Old Spitalfield Market, 8 Horners Square, London E1 6EW – now closed
There’s something profoundly old-fashioned about Le Bouchon Breton as I discovered on a recent visit with a friend.
With plush red seating and a well stocked high bar, it was the epitome of retro French glamour. Outside, little oases of botany separated deck furniture and a live band played gently in the background, all a part of the Breton’s August jazz nights. It almost gave the illusion that we weren’t sitting on the wooden floored second level of Old Spitalfield Market.
Décor aside, there were also the mannerisms. As we were seated, the wine list was placed in front of my friend, the gentleman. When the waiter explained the menu it was to my friend, the gentleman. The sommelier decided “the lady” required a better matched wine than the gentleman until, that is, he chanced upon one which was equally suited for both. And who else to have the first sample but my friend, the gentleman?
I suddenly found myself feeling a little bit 50s house wife à la Betty Draper. Or maybe it’s just the city lawyer oozing from my friend.
Naturally, the gentleman choses the fillet steak. He tells me it’s possibly one of the top five steaks he’s had in his life, cooked precisely how he liked it.
Switching from my usual sirloin to try something decidedly French, pan-fried veal sweetbread with tartar sauce caught my eye, along with a side of fries. For sweetbread virgins, it is the thymus gland of an animal and as offal goes, the veal sweetbread is considered a bit of a delicacy. The sweetbread was very tender with a texture similar to heart or liver but smoother and richer like paté. It also didn’t have the usual strong taste of offal which was rather refreshing.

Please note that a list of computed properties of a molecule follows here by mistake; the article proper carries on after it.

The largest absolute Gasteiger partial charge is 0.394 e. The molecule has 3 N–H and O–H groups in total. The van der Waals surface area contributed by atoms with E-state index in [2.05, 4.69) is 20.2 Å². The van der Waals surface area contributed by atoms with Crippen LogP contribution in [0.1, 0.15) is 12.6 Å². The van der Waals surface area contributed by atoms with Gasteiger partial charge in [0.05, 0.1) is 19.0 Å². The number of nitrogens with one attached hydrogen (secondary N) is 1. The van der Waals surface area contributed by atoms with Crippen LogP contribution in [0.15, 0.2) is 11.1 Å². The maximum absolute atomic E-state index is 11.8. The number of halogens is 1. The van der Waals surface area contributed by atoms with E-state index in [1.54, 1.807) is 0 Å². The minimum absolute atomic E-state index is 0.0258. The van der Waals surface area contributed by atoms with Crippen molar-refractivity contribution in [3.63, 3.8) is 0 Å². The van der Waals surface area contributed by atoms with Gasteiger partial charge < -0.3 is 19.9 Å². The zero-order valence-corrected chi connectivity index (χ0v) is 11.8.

Confusingly, the sweetbread was served on top of a slice of toasted bread causing a moment of perplexity. Has I misread the menu and order pan-fried veal on sweetbread? Confusion aside, the sweetbread was certainly different and rather moreish. However, the slice of bread was slightly burnt and very soggy and better fries have been had elsewhere. It seems I had passed on the opportunity of having medium rare perfection to have something that was really quite average.
The wine was brilliantly matched to the food and also very enjoyable on its own so bravo to the sommelier. It would have been nice to know what we were drinking but alas, only the gentleman gets to see the label. Although in fact with the wine separate in its own ice bucket and the glasses regularly topped up by the sommelier, neither of us saw very much of the bottle.
For the summer season, Le Bouchon Breton has also launched a series of ice cream coupés. Having eyed up the coupés on the next table, my friend decided that he could handle one all to himself so a Frozen Mess and a Frozen Smith were ordered. When you spot vanilla seeds in the ice cream, you know that it’s going to be seriously good. Both of the coupés looked spectacular but there was a mountain of cream to get through to uncover the ice cream and even then, as my friend laments, there was an unfortunate shortage of meringue.
Overall, the experience was not unpleasant. The meal was on the pricier side of things but not unreasonable. Perhaps the fabulous wine even made up for it. However, if our seats were the cosy ones inside along with the jazz accompaniment then so much the better. It might have gotten a little heated but that can only add to the authenticity of the atmosphere.
(First seen on Foodepedia)